Take a HIIT at Gingivitis

The benefits of exercise to the body are seemingly endless. From stronger muscles to lower body weight and decreased risk of diseases like diabetes, heart disease, cancer and stroke, the pluses of staying fit go way past just looking good. But did you know that one fitness plan in particular can help ward off the gum disease gingivitis? It’s called HIIT, and it could take a swing at this common early-stage gum disease.

What Is HIIT?

HIIT, or high-intensity interval training, alternates short bursts of high-intensity anaerobic exercise with short bursts of low-intensity exercise until the subject cannot physically continue. Most HIIT sessions last under 30 minutes but are based on the subject’s fitness level, not on a set time. The more fit you are, the longer your HIIT workout can last.

HIIT workouts are ideal for athletic conditioning and for improving glucose metabolism. HIIT workouts also have been proven to significantly reduce fat-mass. But they’re not for everyone. Due to the intense nature of the HIIT workout, it is recommended that you speak with a physician before attempting a HIIT program.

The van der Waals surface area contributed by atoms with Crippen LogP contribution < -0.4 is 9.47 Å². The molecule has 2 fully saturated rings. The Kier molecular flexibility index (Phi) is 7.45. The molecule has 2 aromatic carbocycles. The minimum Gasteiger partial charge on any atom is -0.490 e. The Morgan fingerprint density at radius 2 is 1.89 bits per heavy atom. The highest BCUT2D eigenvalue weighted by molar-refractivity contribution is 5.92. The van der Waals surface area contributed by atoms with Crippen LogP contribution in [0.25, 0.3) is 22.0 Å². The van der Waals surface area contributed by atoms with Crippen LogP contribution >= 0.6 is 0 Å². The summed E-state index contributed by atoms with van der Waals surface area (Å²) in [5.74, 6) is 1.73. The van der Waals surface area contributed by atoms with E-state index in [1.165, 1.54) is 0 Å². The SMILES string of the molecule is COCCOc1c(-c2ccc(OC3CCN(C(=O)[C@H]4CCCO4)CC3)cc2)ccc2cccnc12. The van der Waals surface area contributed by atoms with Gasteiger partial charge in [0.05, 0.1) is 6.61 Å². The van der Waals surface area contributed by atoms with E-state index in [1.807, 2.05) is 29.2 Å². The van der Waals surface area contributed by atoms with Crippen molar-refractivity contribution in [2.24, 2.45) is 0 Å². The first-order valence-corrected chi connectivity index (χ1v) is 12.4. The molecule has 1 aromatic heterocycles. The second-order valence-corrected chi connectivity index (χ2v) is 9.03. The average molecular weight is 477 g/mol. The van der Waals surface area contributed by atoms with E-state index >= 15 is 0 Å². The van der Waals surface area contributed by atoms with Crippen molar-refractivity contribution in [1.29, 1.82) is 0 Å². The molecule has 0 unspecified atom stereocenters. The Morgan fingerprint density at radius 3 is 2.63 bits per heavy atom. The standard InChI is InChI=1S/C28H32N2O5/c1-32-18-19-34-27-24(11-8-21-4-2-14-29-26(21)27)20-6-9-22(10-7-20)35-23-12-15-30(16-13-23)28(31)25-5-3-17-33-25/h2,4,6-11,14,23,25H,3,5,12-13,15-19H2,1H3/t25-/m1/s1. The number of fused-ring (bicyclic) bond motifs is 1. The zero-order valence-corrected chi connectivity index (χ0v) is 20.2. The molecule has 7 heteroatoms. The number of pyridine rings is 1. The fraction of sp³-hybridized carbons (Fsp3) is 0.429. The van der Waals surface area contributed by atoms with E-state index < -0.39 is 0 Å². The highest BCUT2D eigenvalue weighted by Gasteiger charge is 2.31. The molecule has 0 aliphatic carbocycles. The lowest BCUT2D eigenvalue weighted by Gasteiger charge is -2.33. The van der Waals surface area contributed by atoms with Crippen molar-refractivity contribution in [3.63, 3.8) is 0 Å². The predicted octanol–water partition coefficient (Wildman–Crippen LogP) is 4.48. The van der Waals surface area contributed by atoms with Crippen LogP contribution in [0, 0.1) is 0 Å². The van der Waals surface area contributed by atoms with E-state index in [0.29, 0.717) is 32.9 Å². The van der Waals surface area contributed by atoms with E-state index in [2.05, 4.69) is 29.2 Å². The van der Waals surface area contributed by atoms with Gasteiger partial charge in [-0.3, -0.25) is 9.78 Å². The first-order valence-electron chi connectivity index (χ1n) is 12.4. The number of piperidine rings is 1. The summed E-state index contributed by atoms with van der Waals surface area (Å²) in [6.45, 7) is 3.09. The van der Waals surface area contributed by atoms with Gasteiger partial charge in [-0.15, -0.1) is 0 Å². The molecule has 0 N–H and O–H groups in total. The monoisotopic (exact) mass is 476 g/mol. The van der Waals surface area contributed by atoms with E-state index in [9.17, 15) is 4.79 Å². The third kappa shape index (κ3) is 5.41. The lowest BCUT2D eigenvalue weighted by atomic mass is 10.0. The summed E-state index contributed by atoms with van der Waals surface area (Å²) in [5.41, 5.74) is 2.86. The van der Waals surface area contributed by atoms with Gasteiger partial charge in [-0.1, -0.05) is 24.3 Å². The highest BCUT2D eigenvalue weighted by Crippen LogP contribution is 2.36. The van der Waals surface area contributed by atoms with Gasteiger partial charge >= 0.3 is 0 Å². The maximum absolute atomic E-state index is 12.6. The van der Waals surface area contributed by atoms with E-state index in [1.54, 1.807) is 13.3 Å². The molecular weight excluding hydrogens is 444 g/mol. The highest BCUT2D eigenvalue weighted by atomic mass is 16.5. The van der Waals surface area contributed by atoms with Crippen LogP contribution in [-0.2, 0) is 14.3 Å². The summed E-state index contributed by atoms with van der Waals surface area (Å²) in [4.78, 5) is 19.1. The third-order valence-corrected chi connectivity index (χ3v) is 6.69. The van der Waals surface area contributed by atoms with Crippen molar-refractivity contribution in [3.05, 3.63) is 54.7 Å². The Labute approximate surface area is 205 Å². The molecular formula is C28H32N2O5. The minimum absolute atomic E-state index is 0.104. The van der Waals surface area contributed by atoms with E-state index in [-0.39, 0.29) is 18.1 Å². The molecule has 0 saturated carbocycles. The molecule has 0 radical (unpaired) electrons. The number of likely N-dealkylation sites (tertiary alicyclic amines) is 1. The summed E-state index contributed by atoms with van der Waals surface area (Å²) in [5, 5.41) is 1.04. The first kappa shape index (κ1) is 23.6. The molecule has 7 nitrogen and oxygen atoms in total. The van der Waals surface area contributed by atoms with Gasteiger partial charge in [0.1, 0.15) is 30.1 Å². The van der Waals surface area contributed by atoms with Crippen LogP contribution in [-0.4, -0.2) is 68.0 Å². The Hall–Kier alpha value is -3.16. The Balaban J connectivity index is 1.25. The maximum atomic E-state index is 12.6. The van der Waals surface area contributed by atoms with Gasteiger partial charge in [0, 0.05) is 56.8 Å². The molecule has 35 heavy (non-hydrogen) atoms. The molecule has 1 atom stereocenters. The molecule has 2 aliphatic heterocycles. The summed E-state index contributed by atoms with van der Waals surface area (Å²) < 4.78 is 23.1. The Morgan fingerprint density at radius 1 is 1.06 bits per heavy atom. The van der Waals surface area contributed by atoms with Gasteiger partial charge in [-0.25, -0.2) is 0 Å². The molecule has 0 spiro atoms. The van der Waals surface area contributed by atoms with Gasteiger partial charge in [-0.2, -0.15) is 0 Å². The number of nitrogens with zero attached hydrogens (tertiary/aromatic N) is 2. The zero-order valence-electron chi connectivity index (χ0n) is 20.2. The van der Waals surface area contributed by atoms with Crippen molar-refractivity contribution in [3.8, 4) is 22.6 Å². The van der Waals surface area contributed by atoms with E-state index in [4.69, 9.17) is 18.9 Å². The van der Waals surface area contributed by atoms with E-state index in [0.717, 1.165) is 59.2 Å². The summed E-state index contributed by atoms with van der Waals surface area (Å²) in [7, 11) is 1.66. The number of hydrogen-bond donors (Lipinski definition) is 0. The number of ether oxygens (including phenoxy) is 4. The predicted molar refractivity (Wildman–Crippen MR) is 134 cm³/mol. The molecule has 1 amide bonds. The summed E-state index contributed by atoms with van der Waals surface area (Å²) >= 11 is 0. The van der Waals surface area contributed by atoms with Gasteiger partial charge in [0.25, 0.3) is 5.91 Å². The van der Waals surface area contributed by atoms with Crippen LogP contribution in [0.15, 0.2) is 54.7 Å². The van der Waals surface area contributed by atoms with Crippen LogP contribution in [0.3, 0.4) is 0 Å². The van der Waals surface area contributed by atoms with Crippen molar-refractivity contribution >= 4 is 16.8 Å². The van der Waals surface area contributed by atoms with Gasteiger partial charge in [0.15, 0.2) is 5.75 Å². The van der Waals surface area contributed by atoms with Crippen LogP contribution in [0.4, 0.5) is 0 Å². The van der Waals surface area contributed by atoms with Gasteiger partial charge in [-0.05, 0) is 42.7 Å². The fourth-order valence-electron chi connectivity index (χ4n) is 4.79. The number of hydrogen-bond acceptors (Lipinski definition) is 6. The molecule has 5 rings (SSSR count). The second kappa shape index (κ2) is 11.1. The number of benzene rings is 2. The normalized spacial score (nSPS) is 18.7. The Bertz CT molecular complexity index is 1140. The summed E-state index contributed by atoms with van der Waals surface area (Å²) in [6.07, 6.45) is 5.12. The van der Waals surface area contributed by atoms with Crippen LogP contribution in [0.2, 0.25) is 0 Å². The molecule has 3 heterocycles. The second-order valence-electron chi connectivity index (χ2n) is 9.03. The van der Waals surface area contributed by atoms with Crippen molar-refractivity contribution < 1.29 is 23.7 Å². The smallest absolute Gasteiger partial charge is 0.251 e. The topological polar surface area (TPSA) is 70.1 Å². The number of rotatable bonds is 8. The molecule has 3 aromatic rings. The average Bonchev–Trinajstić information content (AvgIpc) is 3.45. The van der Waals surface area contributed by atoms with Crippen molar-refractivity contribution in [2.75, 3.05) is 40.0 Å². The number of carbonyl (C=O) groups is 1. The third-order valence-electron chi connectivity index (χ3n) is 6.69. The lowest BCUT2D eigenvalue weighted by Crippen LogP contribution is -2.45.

How Can HIIT Stop Gingivitis?

Recent studies have shown that in addition to their muscle-building and fat-loss benefits, HIIT workouts can reportedly help decrease gingivitis. That is because HIIT improves the health of the body’s mitochondria. You may remember looking at mitochondria under a microscope in school. Mitochondria are organelles that act as the "powerhouses" of a cell. The mitochondria are the part of the cell that takes in nutrients and breaks them down for energy - kind of like the digestive system of your cells. This is known as cellular respiration. The mitochondria also aid the cell in removing waste and keep the cells running at peak performance.

When your mitochondria are healthy, your whole body is more efficient, including your gums. According to a study by the Mitochondria Research Society, dysfunctional or unhealthy mitochondria are responsible for an increase in chronic periodontitis, or CP. Conversely, when you exercise and strengthen your mitochondria, you reduce your risk of certain illnesses, including gingivitis and advanced-stage periodontitis.

Good News

Whether you’re already a devotee of HIIT or you’re ready to try it, you can feel good knowing you’re giving yourself the benefit of a whole-body workout. As for those who cannot or do not want to attempt HIIT, there’s still good news. A recent Third National Health and Nutrition Examination Survey (or NHANES III) found that adults who follow the government recommendations for exercise were also at a lower risk of having gingivitis and advanced-stage periodontal disease. So, with just 150 minutes of moderate exercise per week or 75 minutes of vigorous exercise per week, you can reduce your risk of gingivitis and periodontal disease with an exercise plan of your choice.

For more tips on preventing gingivitis, or to schedule an appointment, please contact Dr. Lederman’s office at 516-882-1764.

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